There are three main pillars that are proven to be most successful in treating chronic musculoskeletal pain: exercise therapy, education, and behavioral health. This article will wrap up the blog series on these three pillars by digging into behavioral health and why it is critical to managing chronic pain.

Behavioral Therapy Helps Identify Thought Patterns

Unhelpful thought patterns can arise and lead to behavioral changes such as isolating yourself or not socializing. For Andrew, an example of an unhelpful thought pattern would be his hopelessness at improving his pain. It’s not uncommon to feel discouraged by pain that seems never-ending, but just like Andrew, you have lots of tools at your disposal.

Falling under the umbrella of psychotherapy (also known as talk therapy), cognitive behavioral therapy (CBT) is an incredibly effective way to identify unhelpful thought patterns, beliefs, and feelings. By recognizing these methods of thinking, you are much better equipped to make changes, overcome challenges, and understand your chronic pain.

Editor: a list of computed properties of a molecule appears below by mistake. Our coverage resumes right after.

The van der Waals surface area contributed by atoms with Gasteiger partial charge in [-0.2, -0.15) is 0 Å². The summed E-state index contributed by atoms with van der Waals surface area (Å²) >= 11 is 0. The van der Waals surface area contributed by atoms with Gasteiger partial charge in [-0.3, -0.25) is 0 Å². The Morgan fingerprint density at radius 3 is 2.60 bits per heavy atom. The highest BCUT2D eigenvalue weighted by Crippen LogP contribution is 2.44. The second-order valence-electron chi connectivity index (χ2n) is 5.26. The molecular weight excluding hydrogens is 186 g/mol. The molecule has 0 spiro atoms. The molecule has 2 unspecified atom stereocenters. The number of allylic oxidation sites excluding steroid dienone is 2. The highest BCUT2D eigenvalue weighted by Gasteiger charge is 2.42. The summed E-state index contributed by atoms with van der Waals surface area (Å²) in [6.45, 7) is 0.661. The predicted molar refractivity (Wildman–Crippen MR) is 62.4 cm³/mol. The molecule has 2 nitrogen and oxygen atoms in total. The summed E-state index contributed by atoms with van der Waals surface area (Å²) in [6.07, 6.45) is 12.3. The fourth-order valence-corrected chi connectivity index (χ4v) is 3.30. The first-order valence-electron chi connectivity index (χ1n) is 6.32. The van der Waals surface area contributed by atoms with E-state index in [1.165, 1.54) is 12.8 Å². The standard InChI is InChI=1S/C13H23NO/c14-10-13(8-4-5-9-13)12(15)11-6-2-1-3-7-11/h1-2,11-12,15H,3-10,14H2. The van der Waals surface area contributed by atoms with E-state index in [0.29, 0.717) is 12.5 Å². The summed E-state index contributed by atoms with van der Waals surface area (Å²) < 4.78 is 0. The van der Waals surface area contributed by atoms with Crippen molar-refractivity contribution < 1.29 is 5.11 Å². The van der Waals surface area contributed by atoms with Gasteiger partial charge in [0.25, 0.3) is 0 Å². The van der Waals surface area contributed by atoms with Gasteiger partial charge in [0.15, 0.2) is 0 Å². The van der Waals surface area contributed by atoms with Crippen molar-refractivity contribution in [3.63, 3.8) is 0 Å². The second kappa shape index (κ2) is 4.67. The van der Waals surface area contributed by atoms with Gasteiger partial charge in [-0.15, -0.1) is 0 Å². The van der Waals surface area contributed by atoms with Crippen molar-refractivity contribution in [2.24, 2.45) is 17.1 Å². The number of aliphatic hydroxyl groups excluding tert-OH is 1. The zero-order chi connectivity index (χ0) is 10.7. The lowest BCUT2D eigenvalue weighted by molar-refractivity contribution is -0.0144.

Behavioral Therapy Helps You Take Back Control

In addition to unhelpful thought patterns, fear avoidance often presents with chronic MSK pain. Chronic pain can cause avoidance of movements or activities that have been associated with pain. In Andrew’s case, he began to avoid the gym. However, fear avoidance could also apply to a specific behavior, such as taking the stairs at work. Over time, it is common to become conditioned to avoid or fear things such as a gym routine, or stairs, because the activity becomes associated with pain.

Behavioral therapy helps you modify your thoughts and behaviors to reach your goals, whether it’s going to the gym 3 days a week, or being able to hike again. By providing a clear outlook on what you want to change, behavioral therapy offers a path to overcome any challenges that might stand in the way. Goal setting is one method that is proven to be successful in improving MSK pain. Goal setting allows you to have something to strive for and track your progress towards.